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Chinese Painting

Chinese painting is among the earliest continuous artistic traditions in human history. In Chinese, painting is referred to today as guó shuang, which means “art painting” or ” indigenous painting “. It is also often called huánzu, which means “traditional painting”. The two terms are used interchangeably. Guó refers to art works created from Chinese traditional painting techniques such as brush painting, ink painting, watercolor painting, and lacquer painting.

When referring to Chinese painting, it is thought of as a traditional art form that predates the Western art Renaissance of the sixteenth and seventeenth centuries. It is also known as li (“ink”) painting. Chinese painters developed a vivid technique of mixing pastel and transparent colors to create illusions of depth and reality. They developed a highly disciplined method of working by applying a succession of gentle strokes and applied bright and lively colors, which gave early Western artists the impression that Chinese painting had a “brush-to-mouth” effect.

The earliest paintings are the “dry paintings” or those produced during the early sixth through the seventh century, which were mainly watercolor and silk works. In the seventh century, during the Spring and Summer Period, there was a flowering of silk production in China. At this time, landscapes were extensively produced in both the dry and wet styles. The “dry painting” techniques gradually gave way to the “interior painting” style in the eighties and nineies of the seventh and tenth century, when the first Chinese oil paintings were produced.

Landscape painting in Chinese culture is not a new idea. However, it was only during the past couple of decades that the concept of “landscape painting in Chinese style” became fashionable. During the Spring and Summer Period, Chinese artists began to use a water mill as an effective method of achieving natural-looking landscapes. The water mill can be seen in many works of Chinese landscape paintings.

The Chinese artists of that time did not start to apply ink to paper until the eighth century. Until that time, they used paints and brushes on flat surfaces such as stone and terracotta. They also used natural dyes, such as blue, green, gray, yellow, and red, to write on the walls of their house. But, with the development of the metal industry and the discovery of a gold cure for black slate, the Chinese artists had an abundant supply of black colored slates that could be used for a variety of purposes.

The development of Chinese painting progressed from simple scenes in the homes of rich artisans to more complex paintings in many buildings. When the “blue curtain” technique was discovered, the Chinese artists developed it to express more complex emotions. The most famous Chinese painter is Su Shen (the father of five) and he is best known for his portraits of famous people. However, most Chinese painting was done in monochrome. The Chinese artists used red, blue, and yellow as their primary colors, but they also used black for some elements, such as the fur on sheep.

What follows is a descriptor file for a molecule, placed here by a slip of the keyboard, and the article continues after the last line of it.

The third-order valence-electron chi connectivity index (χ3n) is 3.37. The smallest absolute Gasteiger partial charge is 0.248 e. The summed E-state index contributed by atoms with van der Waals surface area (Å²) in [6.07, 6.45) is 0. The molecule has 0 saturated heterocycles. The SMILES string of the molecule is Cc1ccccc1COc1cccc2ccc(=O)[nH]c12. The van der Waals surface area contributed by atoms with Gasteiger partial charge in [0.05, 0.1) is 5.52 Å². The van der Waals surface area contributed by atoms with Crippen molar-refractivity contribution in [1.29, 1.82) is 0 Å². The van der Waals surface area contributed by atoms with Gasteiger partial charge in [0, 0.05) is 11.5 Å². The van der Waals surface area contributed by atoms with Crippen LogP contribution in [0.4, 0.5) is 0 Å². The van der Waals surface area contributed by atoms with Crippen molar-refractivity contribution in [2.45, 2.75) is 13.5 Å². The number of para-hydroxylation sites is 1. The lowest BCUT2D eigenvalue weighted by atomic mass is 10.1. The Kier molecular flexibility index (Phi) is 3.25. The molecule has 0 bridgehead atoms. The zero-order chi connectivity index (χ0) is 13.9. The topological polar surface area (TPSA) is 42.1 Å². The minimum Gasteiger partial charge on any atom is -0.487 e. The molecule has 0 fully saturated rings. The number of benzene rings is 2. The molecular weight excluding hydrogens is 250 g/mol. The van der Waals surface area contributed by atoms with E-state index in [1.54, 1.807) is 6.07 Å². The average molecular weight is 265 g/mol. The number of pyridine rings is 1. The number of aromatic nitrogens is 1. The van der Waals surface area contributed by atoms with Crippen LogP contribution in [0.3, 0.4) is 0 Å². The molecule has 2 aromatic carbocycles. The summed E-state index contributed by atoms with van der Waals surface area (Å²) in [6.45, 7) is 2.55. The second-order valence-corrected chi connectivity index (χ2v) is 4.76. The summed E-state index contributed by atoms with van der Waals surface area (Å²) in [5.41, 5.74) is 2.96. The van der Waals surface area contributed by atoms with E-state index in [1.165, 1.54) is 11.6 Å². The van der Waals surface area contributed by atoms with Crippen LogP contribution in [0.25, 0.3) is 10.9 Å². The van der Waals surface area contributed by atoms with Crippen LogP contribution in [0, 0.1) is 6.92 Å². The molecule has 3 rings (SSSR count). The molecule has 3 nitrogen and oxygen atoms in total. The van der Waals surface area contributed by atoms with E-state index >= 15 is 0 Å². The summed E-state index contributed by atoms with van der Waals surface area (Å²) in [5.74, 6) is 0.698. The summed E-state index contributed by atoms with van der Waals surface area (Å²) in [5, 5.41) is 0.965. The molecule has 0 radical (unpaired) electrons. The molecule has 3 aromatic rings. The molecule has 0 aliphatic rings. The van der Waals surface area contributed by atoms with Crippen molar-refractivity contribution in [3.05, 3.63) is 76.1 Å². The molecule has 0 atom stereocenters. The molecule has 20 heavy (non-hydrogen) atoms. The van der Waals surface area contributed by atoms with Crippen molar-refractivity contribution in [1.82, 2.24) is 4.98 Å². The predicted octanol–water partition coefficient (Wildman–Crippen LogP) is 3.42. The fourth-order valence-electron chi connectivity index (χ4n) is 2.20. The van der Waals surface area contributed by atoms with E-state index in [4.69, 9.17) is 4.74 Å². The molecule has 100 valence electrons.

Chinese Painting Today Chinese painting has been greatly influenced by the styles of Japanese painting, especially the art of the Furikami school. This was a development in art during the nineteenth century that emphasized the harmony of various shapes and colors. Later this art would become popular among the Chinese-Americans of San Francisco and Hawaii. Today, the majority of Chinese Americans still choose to portray their heritage through their art. Although the styles of Chinese painting have changed considerably since the early days, many of the basic principles of Chinese painting remain. One of the six principles of Chinese painting, or the ” Five Principles of Chinese Painting” as it is sometimes called, is related to the use of a large palette and the skillful use of brush strokes.

Traditionally Chinese paintings use a wide palette which can range from black to red and gold. Chinese brush painting is also very stylized and it is not uncommon to see extremely simplified versions of Chinese calligraphy. Some modern Chinese painting also uses complex patterns and many of the figures are made from different shapes. Chinese art is a constantly evolving art form, with new ideas being proposed every day. In the recent past, Western artists who have been inspired by Chinese traditional painting include Pop artist MoMA artist Banksy and British street artist Banksy's depictions of old Chinese scenes.

Chinese Painting von Ci Lin ISBN 4-4-4-4-4 Buch online – Chinese Painting | Chinese Painting

Traditional Chinese Painting Masterpieces of Art : Kwan, Sharmaine – Chinese Painting | Chinese Painting